Although Kenjiro Hata's latest series Fly Me To The Moon started off more on the cuter things in life, the second volume is where his trademark sense of humor finally takes over. Said trademark is in the way he relishes over throwing in references both mainstream and obscure in his works, a mainstay of his previous work Hayate the Combat Butler. This results in some fast-paced comedy, the kind that has made Hata one of the best manga writers around. As you can guess, it's this addition that helps shape Fly Me To The Moon into a better rom-com!
Now married, Nasa and Tsukasa now settle into their new lives. A trip to a public bath, a run-in with Tsukaka’s family, and something as simple as buying a TV and renting movies becomes an adventure for the couple. But as the two get to know one another, Nasa realizes that he has skipped some pretty important steps on his path to marriage. Hence why he sets out to get things right with one big purchase: wedding rings.
There are not enough words in the English language to describe just how adorable Nasa and Tsukasa are as a couple. As someone who has read and watched countless rom-coms, I cannot remember the last time I’ve seen a lovey-dovey duo that — instead of making me roll my eyes — makes my heart flutter as I read through. Whether it’s holding hands as they blush or Nasa giving Tsukaka a proper wedding proposal, how their love for one another is presented is genuinely delightful. All of this is captured in Hata’s art style, which has always brimmed with silly cuteness.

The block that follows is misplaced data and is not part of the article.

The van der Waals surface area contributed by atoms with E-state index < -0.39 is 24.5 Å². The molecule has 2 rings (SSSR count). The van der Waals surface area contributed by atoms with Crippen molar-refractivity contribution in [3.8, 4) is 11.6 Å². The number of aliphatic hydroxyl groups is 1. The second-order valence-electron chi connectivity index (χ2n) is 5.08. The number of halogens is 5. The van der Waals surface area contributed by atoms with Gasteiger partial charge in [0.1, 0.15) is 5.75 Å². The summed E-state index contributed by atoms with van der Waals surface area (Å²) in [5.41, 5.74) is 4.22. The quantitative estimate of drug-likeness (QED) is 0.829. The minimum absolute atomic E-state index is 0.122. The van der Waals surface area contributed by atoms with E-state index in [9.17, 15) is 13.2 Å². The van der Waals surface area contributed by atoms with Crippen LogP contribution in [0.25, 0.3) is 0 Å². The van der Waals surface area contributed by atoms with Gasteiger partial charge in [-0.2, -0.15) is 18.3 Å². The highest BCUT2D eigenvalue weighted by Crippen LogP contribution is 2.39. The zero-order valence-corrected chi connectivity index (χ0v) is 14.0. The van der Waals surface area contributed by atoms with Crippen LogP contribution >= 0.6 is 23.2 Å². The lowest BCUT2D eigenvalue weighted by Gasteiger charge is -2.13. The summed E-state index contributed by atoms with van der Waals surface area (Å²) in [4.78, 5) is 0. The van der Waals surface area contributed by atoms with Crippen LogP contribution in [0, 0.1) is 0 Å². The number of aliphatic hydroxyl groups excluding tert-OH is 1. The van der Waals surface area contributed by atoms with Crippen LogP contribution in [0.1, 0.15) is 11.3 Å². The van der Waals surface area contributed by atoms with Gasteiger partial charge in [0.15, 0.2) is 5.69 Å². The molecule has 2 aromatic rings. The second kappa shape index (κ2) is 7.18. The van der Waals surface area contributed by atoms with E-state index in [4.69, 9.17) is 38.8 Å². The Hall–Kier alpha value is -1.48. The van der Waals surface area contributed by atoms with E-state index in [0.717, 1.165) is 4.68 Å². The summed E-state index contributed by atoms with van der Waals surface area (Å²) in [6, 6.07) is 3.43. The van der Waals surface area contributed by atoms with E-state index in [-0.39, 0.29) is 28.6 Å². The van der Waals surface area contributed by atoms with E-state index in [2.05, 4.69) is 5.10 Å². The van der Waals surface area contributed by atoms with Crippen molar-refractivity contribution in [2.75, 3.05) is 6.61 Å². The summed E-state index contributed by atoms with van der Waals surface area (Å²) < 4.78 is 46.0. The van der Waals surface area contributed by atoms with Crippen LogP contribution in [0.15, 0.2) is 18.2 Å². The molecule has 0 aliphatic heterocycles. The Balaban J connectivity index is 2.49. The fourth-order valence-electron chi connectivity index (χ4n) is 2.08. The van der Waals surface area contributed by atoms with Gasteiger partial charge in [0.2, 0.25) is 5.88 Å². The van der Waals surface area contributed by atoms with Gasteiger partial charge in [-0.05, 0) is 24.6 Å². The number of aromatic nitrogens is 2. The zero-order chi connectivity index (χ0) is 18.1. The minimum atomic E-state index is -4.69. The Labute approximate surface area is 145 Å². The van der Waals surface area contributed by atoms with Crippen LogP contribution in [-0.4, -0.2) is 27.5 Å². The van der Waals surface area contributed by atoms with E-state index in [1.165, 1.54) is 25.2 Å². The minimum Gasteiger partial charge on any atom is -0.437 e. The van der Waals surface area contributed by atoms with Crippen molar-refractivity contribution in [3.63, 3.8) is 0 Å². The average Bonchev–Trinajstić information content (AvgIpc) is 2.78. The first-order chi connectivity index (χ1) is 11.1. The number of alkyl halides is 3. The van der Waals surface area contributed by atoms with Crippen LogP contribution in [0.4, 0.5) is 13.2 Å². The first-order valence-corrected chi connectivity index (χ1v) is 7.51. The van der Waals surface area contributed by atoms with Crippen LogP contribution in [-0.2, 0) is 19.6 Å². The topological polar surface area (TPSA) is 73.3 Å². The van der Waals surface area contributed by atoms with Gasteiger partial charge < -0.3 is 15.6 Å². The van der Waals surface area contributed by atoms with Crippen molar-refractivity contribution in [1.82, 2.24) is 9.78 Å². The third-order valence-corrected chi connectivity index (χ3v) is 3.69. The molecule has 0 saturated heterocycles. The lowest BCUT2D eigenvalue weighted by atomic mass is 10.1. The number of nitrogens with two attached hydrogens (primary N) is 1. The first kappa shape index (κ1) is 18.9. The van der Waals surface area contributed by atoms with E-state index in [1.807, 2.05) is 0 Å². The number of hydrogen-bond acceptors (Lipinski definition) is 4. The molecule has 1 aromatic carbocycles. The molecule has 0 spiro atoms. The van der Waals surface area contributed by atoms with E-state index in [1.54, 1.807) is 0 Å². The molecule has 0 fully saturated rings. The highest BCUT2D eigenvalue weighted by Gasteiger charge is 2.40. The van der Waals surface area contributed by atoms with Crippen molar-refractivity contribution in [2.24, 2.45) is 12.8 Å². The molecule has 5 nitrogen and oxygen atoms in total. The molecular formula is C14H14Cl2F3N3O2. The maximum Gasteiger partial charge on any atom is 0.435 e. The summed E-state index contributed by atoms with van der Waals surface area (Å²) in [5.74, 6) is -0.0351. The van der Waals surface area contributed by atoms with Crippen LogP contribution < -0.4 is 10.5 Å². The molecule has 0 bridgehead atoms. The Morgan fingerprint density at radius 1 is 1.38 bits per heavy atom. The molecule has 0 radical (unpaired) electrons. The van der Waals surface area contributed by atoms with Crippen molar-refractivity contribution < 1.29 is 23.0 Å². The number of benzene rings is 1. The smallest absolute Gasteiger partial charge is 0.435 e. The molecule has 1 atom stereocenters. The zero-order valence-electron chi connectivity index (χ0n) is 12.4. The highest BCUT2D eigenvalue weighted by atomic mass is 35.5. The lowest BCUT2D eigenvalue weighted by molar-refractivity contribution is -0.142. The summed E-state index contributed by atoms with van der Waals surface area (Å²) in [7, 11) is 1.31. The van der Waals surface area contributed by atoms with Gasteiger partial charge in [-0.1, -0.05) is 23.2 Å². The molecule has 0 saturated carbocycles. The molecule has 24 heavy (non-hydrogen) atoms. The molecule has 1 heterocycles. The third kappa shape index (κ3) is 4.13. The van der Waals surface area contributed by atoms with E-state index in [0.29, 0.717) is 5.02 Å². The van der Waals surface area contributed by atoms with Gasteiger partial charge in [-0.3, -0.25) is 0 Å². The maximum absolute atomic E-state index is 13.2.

This does lead me to the other great strength of Fly Me To The Moon: its comedy. Although it took a back seat in the first volume, Hata’s sharp wit and love for pop culture references explodes here in the second one. This is highlighted brilliantly in a chapter where the couple buys a TV and rents some movies. Tsukasa’s knowledge of movies brings a feeling of pity to Nasa, while a run-in with friend Kaname brings out a Ghibli parody you will never unsee once it hits your eyes!
But it’s the introduction of Tsukasa’s sister Chitose when the physical humor hits well. With the aid of maids Charlotte and Aurora, Chitose attempts to get Tsukaka to break up with Nasa by faking some scandalous pics. Though the plans fails spectacularly, it humorously shows our male hero’s knack for still being a nice guy, even when placed in a promiscuous situation.
However, the best comedy bits is reserved for that unseen narrator. It’s obvious that whoever is watching this couple clearly loves to poke fun of them throughout every moment of their lives. It’s trademark Hata comedy, where the powers that be are watching over the story like their name is Tom Servo. (A shame that this didn’t transition over in the anime adaptation, as Hayate the Combat Butler’s had the amazing Norio Wakamoto narrate the story in the most hilarious of ways!)
Volume Two of Fly Me To The Moon is where those familiar with Hata’s works can get comfortable again. Nasa and Tsukasa’s newlywed life is still very cute, but the comedy has now reached the same quantity & quality as its sweetness. Knowing the cleverness of its creator, one can only hope that both the heart and the funny bone of Fly Me To The Moon will continue to make you fall over laughing while making you fall in love at the same time.
Promotional consideration provided by Gabrielle Dyer of VIZ Media